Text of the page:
Pull Ups
Last updated:  

Chin-Up vs Pull-Up Comparing the Differences

Ask any bodybuilder, personal trainer or coach and they will agree pull-ups and chin-ups are on the top of the list for strength training. Hands down, lat pull-downs, pull-ups, and chin-ups are the best exercises for developing strong muscles, powerful biceps, and back strength. Certainly, they will test your level of fitness!

A pull up bar is all that is needed to perform these two exercises.

Research shows the pull-up and chin-up are equally effective, what most people do not recognise is the two are not the same exercise. However, they do have many similarities. It is important to note, the results are different. It is these differences that determine which of the two exercises you should be applying.

Below we will discuss further on ‘How to do Pull-ups and Chin-ups’.

How you place the hands on the bar:

When executing a pull-up, your palms should face outward. In other words, your knuckles should face you. Additionally, the width of your grip should extend slightly past your shoulders.

Use an underhand grip to do a chin-up. Underhand means your fingers or palms are facing you and the grip is the same width as your shoulders.

Although these are the two most common grips, there are a couple more variations you can use such as the neutral grip. This is a chin-up grip in which the palms are facing one another. That’s ambitious for most of us to imagine, let alone accomplish. Nonetheless, continue reading to find out how to do a good pull-up and a chin-up.

How to Do Pull-Ups the Right Way

pull ups

  1. Start by gripping the pull-up bar. Remember, your palms should face away from you and your hands/grip just past your shoulders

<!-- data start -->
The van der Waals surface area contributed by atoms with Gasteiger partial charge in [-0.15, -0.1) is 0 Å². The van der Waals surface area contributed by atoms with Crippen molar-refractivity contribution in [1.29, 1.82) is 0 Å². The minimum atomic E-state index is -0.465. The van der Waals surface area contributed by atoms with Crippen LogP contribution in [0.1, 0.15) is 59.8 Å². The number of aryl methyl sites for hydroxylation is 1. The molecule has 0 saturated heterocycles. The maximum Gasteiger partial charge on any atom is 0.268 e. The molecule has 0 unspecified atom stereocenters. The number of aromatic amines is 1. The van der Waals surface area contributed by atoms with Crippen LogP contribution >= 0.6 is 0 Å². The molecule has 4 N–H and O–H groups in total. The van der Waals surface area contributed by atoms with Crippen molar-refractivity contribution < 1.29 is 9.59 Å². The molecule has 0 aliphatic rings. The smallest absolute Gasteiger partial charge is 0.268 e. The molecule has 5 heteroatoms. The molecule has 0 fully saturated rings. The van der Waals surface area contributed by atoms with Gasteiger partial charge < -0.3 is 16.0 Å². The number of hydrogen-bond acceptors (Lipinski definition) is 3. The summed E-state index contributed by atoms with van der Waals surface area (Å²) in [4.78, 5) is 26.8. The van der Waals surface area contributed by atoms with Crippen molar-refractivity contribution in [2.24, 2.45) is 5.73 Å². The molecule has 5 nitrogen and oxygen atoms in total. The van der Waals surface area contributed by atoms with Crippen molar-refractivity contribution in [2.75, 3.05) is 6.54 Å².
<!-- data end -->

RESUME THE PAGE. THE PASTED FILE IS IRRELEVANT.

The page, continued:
2. Placement is essential to the outcome. If your grip is too far, it makes the pull-up awkward and leaves you at risk for injury.
  3. Hang on to the bar, making certain your arms are straight and your legs are off the floor.
  4. Stop when your chin has reached just above the bar. At this point, your elbows should bend fully.
  5. Pull-up on the bar using your elbows. It should feel as though you’re pulling your
    elbows down to the floor.
  6. Finish by gradually lowering yourself until your arms return to the starting position.
  7. Be careful not to let your body rock or extend your elbows too far.

How to Do Chin-Ups the Right Way

  1. chin up vs pull upThe best approach is to place your hands firmly on the bar, palms in an underhand grip or facing you. Making sure your palms are shoulder-width apart.
  2. With your feet off the floor and elbows straight, use your upper arm strength to lift your body.
  3. Stop when your chin has reached just above the bar. At this point, your elbows should bend fully.
  4. Return your body to a resting position

If you’re just beginning, start slow. Do a pull-up or chin-up every minute or so.

After the second or third chin-up, wait a few minutes before doing another one. You should feel the burn and will be grateful for the rest in-between.

In a few days, attempt doing a couple of pull-ups or chin-ups in a row. Challenge yourself by doing two or three sets. If you really want to push yourself, try four sets of two!

The Differences Between Chin-Ups and Pull-Ups